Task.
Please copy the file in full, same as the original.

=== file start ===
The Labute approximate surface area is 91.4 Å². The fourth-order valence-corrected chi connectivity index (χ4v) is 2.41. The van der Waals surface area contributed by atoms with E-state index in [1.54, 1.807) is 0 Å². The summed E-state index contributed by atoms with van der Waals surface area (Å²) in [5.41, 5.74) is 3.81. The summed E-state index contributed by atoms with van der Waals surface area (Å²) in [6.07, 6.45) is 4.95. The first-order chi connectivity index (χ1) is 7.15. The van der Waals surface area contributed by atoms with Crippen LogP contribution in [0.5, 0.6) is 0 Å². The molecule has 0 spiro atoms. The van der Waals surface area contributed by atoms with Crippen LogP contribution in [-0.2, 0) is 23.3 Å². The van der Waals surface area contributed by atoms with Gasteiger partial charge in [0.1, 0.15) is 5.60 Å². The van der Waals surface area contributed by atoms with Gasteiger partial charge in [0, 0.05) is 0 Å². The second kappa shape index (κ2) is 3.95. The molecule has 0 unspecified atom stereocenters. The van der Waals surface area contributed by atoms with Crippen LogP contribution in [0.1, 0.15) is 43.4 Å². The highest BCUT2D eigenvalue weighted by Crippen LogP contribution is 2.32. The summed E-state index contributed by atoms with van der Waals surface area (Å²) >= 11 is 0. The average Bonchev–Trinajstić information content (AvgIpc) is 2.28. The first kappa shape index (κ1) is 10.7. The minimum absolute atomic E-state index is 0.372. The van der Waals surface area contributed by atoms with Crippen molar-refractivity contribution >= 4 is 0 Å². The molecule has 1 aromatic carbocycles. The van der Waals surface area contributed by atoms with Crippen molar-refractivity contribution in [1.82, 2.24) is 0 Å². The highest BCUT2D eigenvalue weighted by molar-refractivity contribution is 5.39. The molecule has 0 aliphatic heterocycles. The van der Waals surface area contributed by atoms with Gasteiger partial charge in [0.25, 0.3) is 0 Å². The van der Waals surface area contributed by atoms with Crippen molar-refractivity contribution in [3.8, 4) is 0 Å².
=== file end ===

The Labute approximate surface area is 91.4 Å². The fourth-order valence-corrected chi connectivity index (χ4v) is 2.41. The van der Waals surface area contributed by atoms with E-state index in [1.54, 1.807) is 0 Å². The summed E-state index contributed by atoms with van der Waals surface area (Å²) in [5.41, 5.74) is 3.81. The summed E-state index contributed by atoms with van der Waals surface area (Å²) in [6.07, 6.45) is 4.95. The first-order chi connectivity index (χ1) is 7.15. The van der Waals surface area contributed by atoms with Crippen LogP contribution in [0.5, 0.6) is 0 Å². The molecule has 0 spiro atoms. The van der Waals surface area contributed by atoms with Crippen LogP contribution in [-0.2, 0) is 23.3 Å². The van der Waals surface area contributed by atoms with Gasteiger partial charge in [0.1, 0.15) is 5.60 Å². The van der Waals surface area contributed by atoms with Gasteiger partial charge in [0, 0.05) is 0 Å². The second kappa shape index (κ2) is 3.95. The molecule has 0 unspecified atom stereocenters. The van der Waals surface area contributed by atoms with Crippen LogP contribution in [0.1, 0.15) is 43.4 Å². The highest BCUT2D eigenvalue weighted by Crippen LogP contribution is 2.32. The summed E-state index contributed by atoms with van der Waals surface area (Å²) >= 11 is 0. The average Bonchev–Trinajstić information content (AvgIpc) is 2.28. The first kappa shape index (κ1) is 10.7. The minimum absolute atomic E-state index is 0.372. The van der Waals surface area contributed by atoms with Crippen molar-refractivity contribution >= 4 is 0 Å². The molecule has 1 aromatic carbocycles. The van der Waals surface area contributed by atoms with Crippen molar-refractivity contribution in [1.82, 2.24) is 0 Å². The highest BCUT2D eigenvalue weighted by molar-refractivity contribution is 5.39. The molecule has 0 aliphatic heterocycles. The van der Waals surface area contributed by atoms with Gasteiger partial charge in [0.25, 0.3) is 0 Å². The van der Waals surface area contributed by atoms with Crippen molar-refractivity contribution in [3.8, 4) is 0 Å².